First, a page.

Colorfast- The fabric can hold a color, meaning that it dyes well (easily) and does not react poorly to sunlight and washings.

Drape- ability- the way a fabric falls, think flowy.

drapeability

Drapey! (a)  Read more

Characteristics of Natural Fabrics

Why hello and welcome back to my blog! I know it’s been a little delayed, but I have some really great topics lined up!

Todays topic is actually something that I’ve been picking up and putting down for the past 6 months or so. Once I began writing this posting, I found that I needed more history on the subject so I wrote the Textile and Dye Timeline, which was really a prerequisite for this blog. Don’t worry folks, it’s finally here! This week I’m going to cover the most common natural material characteristics, next week you can look forward to the list of synthetic fibers. Here we go!

First up are characteristics of natural materials (from good ‘ole mother earth).

Cotton

Pros

Natural

Considered to be a breathable fabric

Easy to clean

Durable and strong

Resists abrasion

Resists pilling and moths

Soft and stretchy

Can have different luster’s (glossy vs. matte)

It has natural antibacterial properties and UV protection

Great anti allergenic and antifungal (ew- fungus!)

Quick drying

Lasts a long time (for a natural material)

Retains original shape

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The Lowdown On Carpet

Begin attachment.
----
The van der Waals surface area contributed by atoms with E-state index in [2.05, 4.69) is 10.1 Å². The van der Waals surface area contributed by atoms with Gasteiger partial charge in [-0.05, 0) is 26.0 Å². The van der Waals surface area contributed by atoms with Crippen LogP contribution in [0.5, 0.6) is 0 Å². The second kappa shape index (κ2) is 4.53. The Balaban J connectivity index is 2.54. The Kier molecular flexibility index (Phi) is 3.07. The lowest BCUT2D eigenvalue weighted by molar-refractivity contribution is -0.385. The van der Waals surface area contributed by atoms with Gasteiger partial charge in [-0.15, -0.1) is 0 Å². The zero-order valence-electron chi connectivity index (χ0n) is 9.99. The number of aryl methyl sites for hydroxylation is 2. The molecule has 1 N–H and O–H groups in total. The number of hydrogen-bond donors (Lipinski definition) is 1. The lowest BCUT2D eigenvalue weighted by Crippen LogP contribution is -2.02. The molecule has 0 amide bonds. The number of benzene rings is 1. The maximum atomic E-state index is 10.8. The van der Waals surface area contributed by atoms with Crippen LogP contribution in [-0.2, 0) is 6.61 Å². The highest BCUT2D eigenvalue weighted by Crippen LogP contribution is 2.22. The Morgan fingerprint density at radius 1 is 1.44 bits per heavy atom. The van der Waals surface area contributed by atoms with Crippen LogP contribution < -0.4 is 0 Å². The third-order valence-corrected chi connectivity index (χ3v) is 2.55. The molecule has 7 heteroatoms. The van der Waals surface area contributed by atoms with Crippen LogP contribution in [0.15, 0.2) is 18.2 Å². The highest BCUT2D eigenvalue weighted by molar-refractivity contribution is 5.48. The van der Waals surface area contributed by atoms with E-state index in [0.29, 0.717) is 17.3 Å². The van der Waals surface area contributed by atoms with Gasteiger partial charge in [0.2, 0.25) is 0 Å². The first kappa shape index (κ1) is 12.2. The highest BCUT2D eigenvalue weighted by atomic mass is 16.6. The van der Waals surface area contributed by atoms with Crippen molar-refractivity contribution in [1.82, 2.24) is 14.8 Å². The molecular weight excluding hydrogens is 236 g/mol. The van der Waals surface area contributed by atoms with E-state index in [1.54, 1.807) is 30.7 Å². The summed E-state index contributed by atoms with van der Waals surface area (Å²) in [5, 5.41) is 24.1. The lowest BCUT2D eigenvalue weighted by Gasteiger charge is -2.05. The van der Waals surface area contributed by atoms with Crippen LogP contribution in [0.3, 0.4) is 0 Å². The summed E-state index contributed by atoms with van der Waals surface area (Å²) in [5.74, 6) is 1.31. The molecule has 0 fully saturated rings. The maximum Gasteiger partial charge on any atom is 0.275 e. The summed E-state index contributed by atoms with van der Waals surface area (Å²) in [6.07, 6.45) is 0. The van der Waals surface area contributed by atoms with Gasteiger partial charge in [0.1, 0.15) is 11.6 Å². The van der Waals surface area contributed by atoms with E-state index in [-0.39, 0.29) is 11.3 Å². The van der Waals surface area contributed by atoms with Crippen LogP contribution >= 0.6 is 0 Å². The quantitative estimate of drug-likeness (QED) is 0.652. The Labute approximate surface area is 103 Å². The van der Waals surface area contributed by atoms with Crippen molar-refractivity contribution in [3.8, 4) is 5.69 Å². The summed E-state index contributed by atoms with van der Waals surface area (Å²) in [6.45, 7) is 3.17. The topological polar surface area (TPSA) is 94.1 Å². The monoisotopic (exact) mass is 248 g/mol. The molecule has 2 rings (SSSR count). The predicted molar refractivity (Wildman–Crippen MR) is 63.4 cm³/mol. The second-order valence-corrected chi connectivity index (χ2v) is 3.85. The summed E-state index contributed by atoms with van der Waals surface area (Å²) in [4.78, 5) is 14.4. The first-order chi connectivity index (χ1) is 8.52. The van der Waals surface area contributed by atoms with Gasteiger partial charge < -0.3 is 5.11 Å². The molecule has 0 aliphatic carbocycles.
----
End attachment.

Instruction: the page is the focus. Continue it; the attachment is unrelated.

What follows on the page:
Hello my faithful followers! Let’s talk carpeting! Carpet is constructed of a few different things. First, there is the filament which is basically a string that is spun with other like strings to create a bunch (of strings) anywhere from 2-4 strings which are twisted together to create a fiber. The twist is very important, the more twists there are the higher quality the carpeting is because the twists play a large factor in durability. The finer the filament (or string) the softer to the touch the carpet will be.

 

 CAM00074

See the difference between the loose filament and the tightly twisted one?

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Textile And Dye Time Line

Textiles are literally used every single day. The most obvious example is clothing, but there is also upholstery and window coverings just to name a few. This posting will cover the (chronological) history of textiles and dyes.

In the beginning, there were only natural products. The very first product that was woven was flax (from the flax plant). There are some discrepancies about the timing of this, but it’s safe to say somewhere between 5000- 8000 BC. Finely woven flax material was used as burial shrouds on the pharaohs of the ancient Egyptians.

Flax plant

Flax Plant (a)